HTC today turned this day into their special first day of the year – first with the release of their next flagship smartphone HTC One and the announcement of the release of their next user interface HTC Sense 5. Something new that HTC announced today is their offer aimed at enticing folks to get the new smartphone HTC One by trading in their old phones and get $100 off the price of the new smartphone. The new HTC One will be available across all major carriers in the US except Verizon. As I had written in an earlier post a few days ago, Verizon still offers HTC’s Droid DNA smartphone and maybe awhile – possibly a couple of months – before they stock up HTC One. This phone is expected to hit the shelves and begin shipping in March.
Users who pre-register for the HTC One will have the option of trading in their old or current phone and get a whopping $100 or more off the HTC One when it becomes available. The site where users can access the trade-up feature is currently live and it appears that all it takes is entering your email address and you will qualify for the trade-up. What you will need to do is register on the HTC website to get a prepaid card with $100 or the value of the phone you intend to trade in – whichever is more. You will then buy the HTC One phone when it is available and send your old phone, along with your receipts or other proof of purchase of the One to HTC.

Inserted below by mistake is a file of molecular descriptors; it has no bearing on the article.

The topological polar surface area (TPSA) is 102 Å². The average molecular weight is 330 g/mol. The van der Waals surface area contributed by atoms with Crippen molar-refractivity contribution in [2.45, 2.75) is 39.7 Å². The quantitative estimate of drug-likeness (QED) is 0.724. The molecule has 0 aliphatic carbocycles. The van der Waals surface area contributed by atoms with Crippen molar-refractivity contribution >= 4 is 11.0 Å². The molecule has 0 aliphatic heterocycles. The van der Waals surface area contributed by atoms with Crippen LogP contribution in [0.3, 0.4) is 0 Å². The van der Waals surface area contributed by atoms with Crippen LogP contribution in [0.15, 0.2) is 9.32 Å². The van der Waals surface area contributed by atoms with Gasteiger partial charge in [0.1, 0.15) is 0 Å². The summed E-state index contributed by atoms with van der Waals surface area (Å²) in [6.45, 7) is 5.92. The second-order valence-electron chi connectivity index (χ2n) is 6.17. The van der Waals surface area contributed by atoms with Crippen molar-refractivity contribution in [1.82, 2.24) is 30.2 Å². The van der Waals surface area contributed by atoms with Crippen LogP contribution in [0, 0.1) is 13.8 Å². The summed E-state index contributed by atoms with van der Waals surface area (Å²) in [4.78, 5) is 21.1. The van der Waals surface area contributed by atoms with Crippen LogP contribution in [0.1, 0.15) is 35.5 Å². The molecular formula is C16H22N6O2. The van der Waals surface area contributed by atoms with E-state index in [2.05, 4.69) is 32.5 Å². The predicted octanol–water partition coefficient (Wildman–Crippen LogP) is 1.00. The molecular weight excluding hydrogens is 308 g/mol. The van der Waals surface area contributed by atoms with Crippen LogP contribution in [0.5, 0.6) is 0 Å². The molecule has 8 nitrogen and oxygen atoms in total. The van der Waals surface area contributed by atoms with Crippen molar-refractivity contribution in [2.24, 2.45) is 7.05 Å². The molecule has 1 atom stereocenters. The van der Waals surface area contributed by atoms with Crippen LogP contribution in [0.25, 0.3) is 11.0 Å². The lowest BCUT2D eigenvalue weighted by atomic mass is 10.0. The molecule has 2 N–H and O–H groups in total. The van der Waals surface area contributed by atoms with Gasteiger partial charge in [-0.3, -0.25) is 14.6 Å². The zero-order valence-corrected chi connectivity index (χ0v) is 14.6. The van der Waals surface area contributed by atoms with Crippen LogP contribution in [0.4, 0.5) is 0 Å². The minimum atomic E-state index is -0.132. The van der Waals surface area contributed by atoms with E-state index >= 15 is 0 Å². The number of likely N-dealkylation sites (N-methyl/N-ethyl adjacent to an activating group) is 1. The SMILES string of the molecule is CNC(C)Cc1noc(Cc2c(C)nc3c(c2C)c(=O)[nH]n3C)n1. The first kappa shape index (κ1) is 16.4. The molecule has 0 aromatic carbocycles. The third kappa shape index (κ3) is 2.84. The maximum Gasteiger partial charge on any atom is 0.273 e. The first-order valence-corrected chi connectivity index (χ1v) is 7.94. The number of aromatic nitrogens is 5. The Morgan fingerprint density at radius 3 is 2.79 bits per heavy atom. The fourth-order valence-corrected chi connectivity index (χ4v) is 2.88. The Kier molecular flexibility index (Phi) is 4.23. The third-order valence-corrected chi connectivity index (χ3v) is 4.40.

Tis trade-up is pretty simple and is a great way to entice people into upgrading to the new smartphone – to boost sales and solidify the penetration of this powerful smartphone in light with the stiff competition from other high end smartphones such as the LG Optimus G Pro and the soon-to-come Samsung Galaxy SIV. This is a great deal for those who are eligible for the upgrade – and want to pay less for the HTC One – and a good way to get rid of an old phone without having to hassle with buyers on Craigslist or eBay.
HTC does not specify which old phones qualify for the trade-up though – no mention whether buyers can only send HTC phones only or any phone and no mention on the age limit of the phones to trade in. The online upgrade tool though is pre-programmed to determine the value of the phones to trade in and to determine whether the phone can be traded in or not. Terms and conditions however point out that the program is valid within the US and a buyer can trade in a maximum of one phone for the limited time offer.
The company will reject trade-ups where the device is submitted by someone who does not own the phone, when the phone being traded in is currently not in use (or at the time of trading in) or when they determine that ‘there is fraudulent intentions’. I guess the right thing to do is read the terms and conditions properly (especially section 7.2 on Program requirements and 8 on How it Works) here to avoid wasting time and money.
Will you take advantage of the HTC trade-up program? Will this marketing scheme work to boost HTC’s sales and performance of the HTC One? Let us know what you think.